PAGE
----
Outer tube OT8 clearly has a different cell wall thickness (on the order of 0.040-0.049.)  The inner tube IT8 is appears to be shorter. Was Stan trying to adjust mass ratio  to compensate for the now heavier OT, or because the smaller gap meant a change in area ratio? Only seven of the nine tube sets have the IT longer
than the OT. One of the exceptions is OT8. And it is the one that has a thicker wall. Coincidence?.
----------------------------------------------
So, now let's see if these calculations have any basis in reality.
If the cross-sectional area of the .5 x .049 tube is .06945
and the cross-sectional area of the .75 x.035 tube is .0786
.06945/.0786 =.8835

Another Check on the math

Now let's compare the calculated .06945 and .0786 figures
For a given length of tube the ratios of the calculated weights/foot should check out against the real world calculation
So I'm going to onlinemetals to use their calculator.
 
 http://www.onlinemetals.com/calculator.cfm
 
Plugging in Material Stainless
                 Alloy    304
                 Round

Size .5    Length 10 feet  Wt is 6.7588
Size .402 Length 10 feet  Wt is 4.3690
 
Calculated weight                   2.3898
 
Size .75  Length 10 feet    Wt is 15.2074
Size .68  Length 10 feet    Wt is 12.501
 
Calculated weight                   2.7064
 
  2.3898/2.7064 =  .8830 using onlinemetals calculator
So the ratios of the weight per unit of length of tube essentially match
(Slight difference due to differing values of pi or rounding)
regardless of the method.
 
So if there is no handy table of the particular tube set you are designing just calculate the weight of a bar or outside diameter
then calculate the weight of a bar that is the same diameter minus twice the wall size, and you will get the weight of the tube.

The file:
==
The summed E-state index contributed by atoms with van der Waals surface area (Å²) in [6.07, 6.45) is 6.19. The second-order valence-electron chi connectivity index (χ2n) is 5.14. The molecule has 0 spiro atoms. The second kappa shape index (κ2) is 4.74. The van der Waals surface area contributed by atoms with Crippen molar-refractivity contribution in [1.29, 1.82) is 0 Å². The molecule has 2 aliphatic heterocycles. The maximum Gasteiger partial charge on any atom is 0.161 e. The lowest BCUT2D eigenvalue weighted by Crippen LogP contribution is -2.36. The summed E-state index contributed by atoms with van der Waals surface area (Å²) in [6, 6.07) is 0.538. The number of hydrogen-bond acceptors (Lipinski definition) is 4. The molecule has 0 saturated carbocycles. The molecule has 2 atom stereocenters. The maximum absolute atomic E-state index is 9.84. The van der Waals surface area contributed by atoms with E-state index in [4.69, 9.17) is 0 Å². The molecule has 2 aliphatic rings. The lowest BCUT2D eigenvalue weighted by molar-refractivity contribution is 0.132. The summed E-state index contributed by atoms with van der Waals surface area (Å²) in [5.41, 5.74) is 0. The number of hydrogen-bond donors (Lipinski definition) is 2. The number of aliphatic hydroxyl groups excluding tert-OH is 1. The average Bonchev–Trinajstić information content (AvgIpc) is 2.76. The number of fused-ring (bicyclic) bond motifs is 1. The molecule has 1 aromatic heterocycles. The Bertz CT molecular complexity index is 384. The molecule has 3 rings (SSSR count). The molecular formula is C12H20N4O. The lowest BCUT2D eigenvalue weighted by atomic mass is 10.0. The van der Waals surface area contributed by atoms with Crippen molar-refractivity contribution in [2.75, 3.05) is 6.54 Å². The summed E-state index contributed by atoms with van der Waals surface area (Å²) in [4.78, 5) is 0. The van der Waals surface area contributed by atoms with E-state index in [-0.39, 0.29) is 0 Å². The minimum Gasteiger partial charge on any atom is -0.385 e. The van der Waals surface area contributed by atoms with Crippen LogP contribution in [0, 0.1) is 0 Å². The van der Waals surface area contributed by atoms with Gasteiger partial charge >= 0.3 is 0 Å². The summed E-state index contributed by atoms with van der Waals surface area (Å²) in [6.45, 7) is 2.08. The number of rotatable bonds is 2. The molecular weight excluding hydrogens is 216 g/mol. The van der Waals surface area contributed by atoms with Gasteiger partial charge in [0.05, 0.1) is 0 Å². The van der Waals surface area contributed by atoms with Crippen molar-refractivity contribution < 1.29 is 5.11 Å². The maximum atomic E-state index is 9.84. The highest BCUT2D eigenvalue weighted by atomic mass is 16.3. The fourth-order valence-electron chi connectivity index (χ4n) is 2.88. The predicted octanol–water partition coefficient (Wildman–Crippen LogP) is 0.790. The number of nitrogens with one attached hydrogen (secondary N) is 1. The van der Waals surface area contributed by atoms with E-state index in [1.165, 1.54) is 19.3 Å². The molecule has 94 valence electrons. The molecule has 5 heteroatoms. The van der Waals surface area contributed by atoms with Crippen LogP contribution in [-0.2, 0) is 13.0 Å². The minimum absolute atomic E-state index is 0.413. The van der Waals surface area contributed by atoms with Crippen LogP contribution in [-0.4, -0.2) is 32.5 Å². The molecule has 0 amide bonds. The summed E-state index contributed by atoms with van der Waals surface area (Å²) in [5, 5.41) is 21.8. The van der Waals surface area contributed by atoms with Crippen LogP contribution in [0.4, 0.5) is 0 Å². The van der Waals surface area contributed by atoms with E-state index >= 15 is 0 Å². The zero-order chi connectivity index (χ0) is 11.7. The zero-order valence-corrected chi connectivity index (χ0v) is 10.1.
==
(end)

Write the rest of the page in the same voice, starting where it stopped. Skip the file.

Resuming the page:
I like the online metals calculator because it has a variety of stainless types in their data base.

The value of the tubes have about 12% difference in weight and the notches can only modify the weight by .6 to 1.2%.(if the area of the notches is between .25 and .5 inches) Why would Stan put them in the tubes unless they were important?
 
Milling, cutting or filing stainless tubes is time consuming and difficult so therefore they were there for a reason. Acoustics!
not mass not area, imho
 
Conclusion
  By looking at the various videos of the demonstration cell, it is
clear that the notches do not constitute even 10%of the surface area of the outer tube(3.1416X .75 x18) = 42.4 pi x d x l=a  about 4.2 square inches. (.25 sq inches/ for notch/38.45 sq in inside area of outside tube =0.0065 or less than 1% correction or if you assume .5 sq inches then 1.2% correction) also  (difference in wall size neglible .049 - 0.035 for wt calc).
Therefore the weight correction provided by notches is less than 1.2%
 The notches would have to be either multiple per tube or very wide and long. I think the area matching and weight matching theories are not as strong as the acoustic match theory.Go to any of the tube acoustic sites and small differences in length show big changes in frequency for open ended pipes or chimes.